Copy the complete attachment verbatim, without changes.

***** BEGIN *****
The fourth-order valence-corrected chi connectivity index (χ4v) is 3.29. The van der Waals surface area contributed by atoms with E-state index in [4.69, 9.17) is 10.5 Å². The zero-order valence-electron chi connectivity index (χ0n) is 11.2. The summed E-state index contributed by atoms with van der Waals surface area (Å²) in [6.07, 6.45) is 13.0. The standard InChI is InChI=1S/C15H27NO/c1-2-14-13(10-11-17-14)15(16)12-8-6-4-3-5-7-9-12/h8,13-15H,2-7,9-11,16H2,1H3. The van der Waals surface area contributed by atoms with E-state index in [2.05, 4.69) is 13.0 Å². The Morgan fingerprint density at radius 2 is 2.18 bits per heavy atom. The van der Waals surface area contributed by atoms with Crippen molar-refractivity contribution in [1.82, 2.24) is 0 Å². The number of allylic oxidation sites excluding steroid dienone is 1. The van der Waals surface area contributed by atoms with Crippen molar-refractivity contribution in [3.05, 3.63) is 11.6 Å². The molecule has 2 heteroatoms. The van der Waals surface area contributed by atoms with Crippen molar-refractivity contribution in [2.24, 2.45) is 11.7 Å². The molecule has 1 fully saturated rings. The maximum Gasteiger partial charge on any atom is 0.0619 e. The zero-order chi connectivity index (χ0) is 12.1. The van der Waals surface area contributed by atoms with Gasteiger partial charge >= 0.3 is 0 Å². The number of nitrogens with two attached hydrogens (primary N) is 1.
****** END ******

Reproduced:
The fourth-order valence-corrected chi connectivity index (χ4v) is 3.29. The van der Waals surface area contributed by atoms with E-state index in [4.69, 9.17) is 10.5 Å². The zero-order valence-electron chi connectivity index (χ0n) is 11.2. The summed E-state index contributed by atoms with van der Waals surface area (Å²) in [6.07, 6.45) is 13.0. The standard InChI is InChI=1S/C15H27NO/c1-2-14-13(10-11-17-14)15(16)12-8-6-4-3-5-7-9-12/h8,13-15H,2-7,9-11,16H2,1H3. The van der Waals surface area contributed by atoms with E-state index in [2.05, 4.69) is 13.0 Å². The Morgan fingerprint density at radius 2 is 2.18 bits per heavy atom. The van der Waals surface area contributed by atoms with Crippen molar-refractivity contribution in [1.82, 2.24) is 0 Å². The number of allylic oxidation sites excluding steroid dienone is 1. The van der Waals surface area contributed by atoms with Crippen molar-refractivity contribution in [3.05, 3.63) is 11.6 Å². The molecule has 2 heteroatoms. The van der Waals surface area contributed by atoms with Crippen molar-refractivity contribution in [2.24, 2.45) is 11.7 Å². The molecule has 1 fully saturated rings. The maximum Gasteiger partial charge on any atom is 0.0619 e. The zero-order chi connectivity index (χ0) is 12.1. The van der Waals surface area contributed by atoms with Gasteiger partial charge >= 0.3 is 0 Å². The number of nitrogens with two attached hydrogens (primary N) is 1.